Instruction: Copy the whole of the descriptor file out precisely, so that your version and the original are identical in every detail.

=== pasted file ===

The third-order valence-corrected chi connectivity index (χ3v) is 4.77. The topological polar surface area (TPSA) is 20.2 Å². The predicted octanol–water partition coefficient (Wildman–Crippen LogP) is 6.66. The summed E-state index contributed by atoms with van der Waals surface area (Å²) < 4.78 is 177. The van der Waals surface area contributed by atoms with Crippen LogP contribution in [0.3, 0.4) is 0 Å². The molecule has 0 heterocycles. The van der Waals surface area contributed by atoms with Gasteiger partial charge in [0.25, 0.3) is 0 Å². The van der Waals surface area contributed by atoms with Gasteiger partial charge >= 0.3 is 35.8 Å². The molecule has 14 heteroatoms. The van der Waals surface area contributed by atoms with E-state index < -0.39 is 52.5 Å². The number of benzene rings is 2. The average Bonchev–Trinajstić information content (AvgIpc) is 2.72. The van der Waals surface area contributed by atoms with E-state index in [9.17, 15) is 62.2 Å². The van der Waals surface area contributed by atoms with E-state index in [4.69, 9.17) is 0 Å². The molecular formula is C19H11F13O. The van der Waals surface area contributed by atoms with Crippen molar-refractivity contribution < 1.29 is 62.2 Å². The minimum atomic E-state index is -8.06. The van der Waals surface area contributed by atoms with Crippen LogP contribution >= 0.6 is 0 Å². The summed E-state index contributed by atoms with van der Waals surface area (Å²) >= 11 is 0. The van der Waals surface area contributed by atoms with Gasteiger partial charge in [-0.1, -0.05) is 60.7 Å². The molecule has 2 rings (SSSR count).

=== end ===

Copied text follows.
The third-order valence-corrected chi connectivity index (χ3v) is 4.77. The topological polar surface area (TPSA) is 20.2 Å². The predicted octanol–water partition coefficient (Wildman–Crippen LogP) is 6.66. The summed E-state index contributed by atoms with van der Waals surface area (Å²) < 4.78 is 177. The van der Waals surface area contributed by atoms with Crippen LogP contribution in [0.3, 0.4) is 0 Å². The molecule has 0 heterocycles. The van der Waals surface area contributed by atoms with Gasteiger partial charge in [0.25, 0.3) is 0 Å². The van der Waals surface area contributed by atoms with Gasteiger partial charge >= 0.3 is 35.8 Å². The molecule has 14 heteroatoms. The van der Waals surface area contributed by atoms with E-state index < -0.39 is 52.5 Å². The number of benzene rings is 2. The average Bonchev–Trinajstić information content (AvgIpc) is 2.72. The van der Waals surface area contributed by atoms with E-state index in [9.17, 15) is 62.2 Å². The van der Waals surface area contributed by atoms with E-state index in [4.69, 9.17) is 0 Å². The molecular formula is C19H11F13O. The van der Waals surface area contributed by atoms with Crippen molar-refractivity contribution < 1.29 is 62.2 Å². The minimum atomic E-state index is -8.06. The van der Waals surface area contributed by atoms with Crippen LogP contribution >= 0.6 is 0 Å². The summed E-state index contributed by atoms with van der Waals surface area (Å²) >= 11 is 0. The van der Waals surface area contributed by atoms with Gasteiger partial charge in [-0.1, -0.05) is 60.7 Å². The molecule has 2 rings (SSSR count).